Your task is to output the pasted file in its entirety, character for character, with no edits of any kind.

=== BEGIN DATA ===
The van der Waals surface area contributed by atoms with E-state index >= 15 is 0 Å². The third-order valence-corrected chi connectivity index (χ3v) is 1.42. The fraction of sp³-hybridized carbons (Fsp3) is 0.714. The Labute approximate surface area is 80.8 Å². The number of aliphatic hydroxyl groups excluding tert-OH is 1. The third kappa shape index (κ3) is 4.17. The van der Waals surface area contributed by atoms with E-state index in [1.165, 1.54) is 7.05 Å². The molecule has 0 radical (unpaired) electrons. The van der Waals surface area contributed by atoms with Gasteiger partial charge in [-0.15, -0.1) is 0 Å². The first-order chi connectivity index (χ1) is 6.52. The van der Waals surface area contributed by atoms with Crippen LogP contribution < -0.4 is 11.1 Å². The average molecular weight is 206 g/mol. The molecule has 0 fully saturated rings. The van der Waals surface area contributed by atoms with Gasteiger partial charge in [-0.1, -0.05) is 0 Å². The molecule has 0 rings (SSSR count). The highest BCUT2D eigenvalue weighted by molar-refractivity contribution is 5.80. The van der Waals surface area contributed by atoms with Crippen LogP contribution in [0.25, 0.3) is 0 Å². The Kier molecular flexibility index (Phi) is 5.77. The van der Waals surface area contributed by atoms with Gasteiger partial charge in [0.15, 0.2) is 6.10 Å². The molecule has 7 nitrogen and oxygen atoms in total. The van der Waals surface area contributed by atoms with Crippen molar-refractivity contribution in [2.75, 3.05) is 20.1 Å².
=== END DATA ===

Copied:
The van der Waals surface area contributed by atoms with E-state index >= 15 is 0 Å². The third-order valence-corrected chi connectivity index (χ3v) is 1.42. The fraction of sp³-hybridized carbons (Fsp3) is 0.714. The Labute approximate surface area is 80.8 Å². The number of aliphatic hydroxyl groups excluding tert-OH is 1. The third kappa shape index (κ3) is 4.17. The van der Waals surface area contributed by atoms with E-state index in [1.165, 1.54) is 7.05 Å². The molecule has 0 radical (unpaired) electrons. The van der Waals surface area contributed by atoms with Gasteiger partial charge in [-0.15, -0.1) is 0 Å². The first-order chi connectivity index (χ1) is 6.52. The van der Waals surface area contributed by atoms with Crippen LogP contribution < -0.4 is 11.1 Å². The average molecular weight is 206 g/mol. The molecule has 0 fully saturated rings. The van der Waals surface area contributed by atoms with Gasteiger partial charge in [-0.1, -0.05) is 0 Å². The molecule has 0 rings (SSSR count). The highest BCUT2D eigenvalue weighted by molar-refractivity contribution is 5.80. The van der Waals surface area contributed by atoms with Crippen LogP contribution in [0.25, 0.3) is 0 Å². The Kier molecular flexibility index (Phi) is 5.77. The van der Waals surface area contributed by atoms with Gasteiger partial charge in [0.15, 0.2) is 6.10 Å². The molecule has 7 nitrogen and oxygen atoms in total. The van der Waals surface area contributed by atoms with Crippen molar-refractivity contribution in [2.75, 3.05) is 20.1 Å².